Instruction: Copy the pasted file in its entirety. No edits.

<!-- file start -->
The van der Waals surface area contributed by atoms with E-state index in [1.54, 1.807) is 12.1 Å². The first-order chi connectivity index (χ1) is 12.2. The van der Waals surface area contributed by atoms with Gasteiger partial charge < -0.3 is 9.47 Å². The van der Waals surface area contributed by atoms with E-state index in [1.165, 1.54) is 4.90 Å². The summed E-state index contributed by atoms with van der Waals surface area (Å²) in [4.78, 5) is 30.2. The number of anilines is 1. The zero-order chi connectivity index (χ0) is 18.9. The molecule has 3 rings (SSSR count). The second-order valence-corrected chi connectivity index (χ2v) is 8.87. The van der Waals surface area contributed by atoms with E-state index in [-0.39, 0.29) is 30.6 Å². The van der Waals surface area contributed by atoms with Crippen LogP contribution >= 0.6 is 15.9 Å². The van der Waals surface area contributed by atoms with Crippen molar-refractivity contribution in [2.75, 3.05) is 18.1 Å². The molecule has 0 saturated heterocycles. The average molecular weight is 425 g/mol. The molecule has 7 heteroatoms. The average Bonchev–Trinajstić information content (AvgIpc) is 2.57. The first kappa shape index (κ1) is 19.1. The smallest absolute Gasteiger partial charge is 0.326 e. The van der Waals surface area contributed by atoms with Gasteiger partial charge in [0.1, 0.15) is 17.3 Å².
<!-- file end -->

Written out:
The van der Waals surface area contributed by atoms with E-state index in [1.54, 1.807) is 12.1 Å². The first-order chi connectivity index (χ1) is 12.2. The van der Waals surface area contributed by atoms with Gasteiger partial charge < -0.3 is 9.47 Å². The van der Waals surface area contributed by atoms with E-state index in [1.165, 1.54) is 4.90 Å². The summed E-state index contributed by atoms with van der Waals surface area (Å²) in [4.78, 5) is 30.2. The number of anilines is 1. The zero-order chi connectivity index (χ0) is 18.9. The molecule has 3 rings (SSSR count). The second-order valence-corrected chi connectivity index (χ2v) is 8.87. The van der Waals surface area contributed by atoms with E-state index in [-0.39, 0.29) is 30.6 Å². The van der Waals surface area contributed by atoms with Crippen LogP contribution >= 0.6 is 15.9 Å². The van der Waals surface area contributed by atoms with Crippen molar-refractivity contribution in [2.75, 3.05) is 18.1 Å². The molecule has 0 saturated heterocycles. The average molecular weight is 425 g/mol. The molecule has 7 heteroatoms. The average Bonchev–Trinajstić information content (AvgIpc) is 2.57. The first kappa shape index (κ1) is 19.1. The smallest absolute Gasteiger partial charge is 0.326 e. The van der Waals surface area contributed by atoms with Gasteiger partial charge in [0.1, 0.15) is 17.3 Å².